The Hewlett-Packard 9830A is a desktop-sized, all-in-one computer, released in 1972. It was usable out-of-the-box, booting to BASIC (stored in ROM) immediately at power-up. It incorporates a 16-bit processor, full alpha-numeric keyboard, 32-character alpha-numeric LED display, and digital cassette tape drive, in one package, with ROM firmware and I/O expansion capabilities. Read-write memory is up to 8KW (16KB). The tape cassettes can hold on the order of 35KW (70KB) each.

The 9830 was something of a closed system, to my knowledge there was no complete service manual or schematic released by HP in 'normal' publications, nor was there machine language or assembly programming documentation or support. It was intended to be used and programmed in BASIC, and that's all.

HP did file a substantial patent (UK#1,444,141, US#4012725) however, that covers the 9830 in considerable depth, if one can stand wading through the hundreds of pages of diagrams, listings and patent-ese language with no table-of-contents or index. The UK patent is better organised than the US version, and far preferable for perusal. A version of the UK patent and a rudimentary-and-partial table of contents for the same are linked below.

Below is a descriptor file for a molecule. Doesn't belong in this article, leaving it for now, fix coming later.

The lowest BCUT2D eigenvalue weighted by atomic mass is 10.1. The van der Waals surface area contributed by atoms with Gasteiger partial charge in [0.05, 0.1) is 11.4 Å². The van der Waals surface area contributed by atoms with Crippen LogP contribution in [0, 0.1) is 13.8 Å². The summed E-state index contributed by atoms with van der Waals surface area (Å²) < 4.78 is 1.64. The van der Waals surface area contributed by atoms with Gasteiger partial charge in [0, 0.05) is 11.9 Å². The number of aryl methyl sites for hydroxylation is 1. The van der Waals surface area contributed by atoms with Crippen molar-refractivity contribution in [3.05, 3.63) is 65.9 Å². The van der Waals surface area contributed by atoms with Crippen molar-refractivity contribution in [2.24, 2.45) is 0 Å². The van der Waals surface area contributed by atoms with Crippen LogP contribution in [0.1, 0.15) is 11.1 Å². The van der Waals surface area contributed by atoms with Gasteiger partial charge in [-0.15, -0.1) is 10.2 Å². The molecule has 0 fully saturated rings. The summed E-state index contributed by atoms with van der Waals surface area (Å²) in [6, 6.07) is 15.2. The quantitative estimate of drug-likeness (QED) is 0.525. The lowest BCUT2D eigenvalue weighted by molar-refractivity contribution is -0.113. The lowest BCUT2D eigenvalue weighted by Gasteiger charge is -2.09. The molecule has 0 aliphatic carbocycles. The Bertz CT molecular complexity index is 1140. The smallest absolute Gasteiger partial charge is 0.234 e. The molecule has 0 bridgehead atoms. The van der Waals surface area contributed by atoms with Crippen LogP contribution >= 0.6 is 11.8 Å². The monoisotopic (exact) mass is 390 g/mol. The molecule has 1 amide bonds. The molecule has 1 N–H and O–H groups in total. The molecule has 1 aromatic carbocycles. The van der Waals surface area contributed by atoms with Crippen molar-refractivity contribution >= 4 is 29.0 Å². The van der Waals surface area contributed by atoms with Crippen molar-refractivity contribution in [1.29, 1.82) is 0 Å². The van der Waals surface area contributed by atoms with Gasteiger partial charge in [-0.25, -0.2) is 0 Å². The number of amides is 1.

These pages focus on technical aspects of the HP 9830. For some history of the development of the 9830 see the great articles at Working in conjuncton with Rob Ferguson, these pages present:


While it was too expensive in its day to be considered generally obtainable by individuals, the 9830A is nonetheless a good contender for the title of 'first personal computer'. Two other comparable machines in the marketplace in the period were the Wang 2200 (1973/76) and the IBM 5100 (1975). The 9830 predates the first generation of hobbyist/personal microcomputers (the Altair, IMSAI, SWTP-6800, etc.), and was released 5-6 years before the trinity of better-known, somewhat-equivalent, 'easy-to-use' personal computers of the Apple II, Commodore PET, and Radio Shack TRS-80.


The 9830 was not known for its speed. It was intended as a capable but economic machine. According to, the processor was slow enough that Bill Hewlett expressed some criticism of the slowness of the sibling 9820 during development (the HP 9830, 9820 and 9810 use the same processor).

Instruction execution times vary for different instructions, but to give an idea of the processor speed, the timing for a typical instruction has been calculated. It turns out the basic add-memory-to-register (ADA/B) instruction takes 13.25uS, an execution rate of 75,000 instructions per second. See the hardware architecture page for more detail.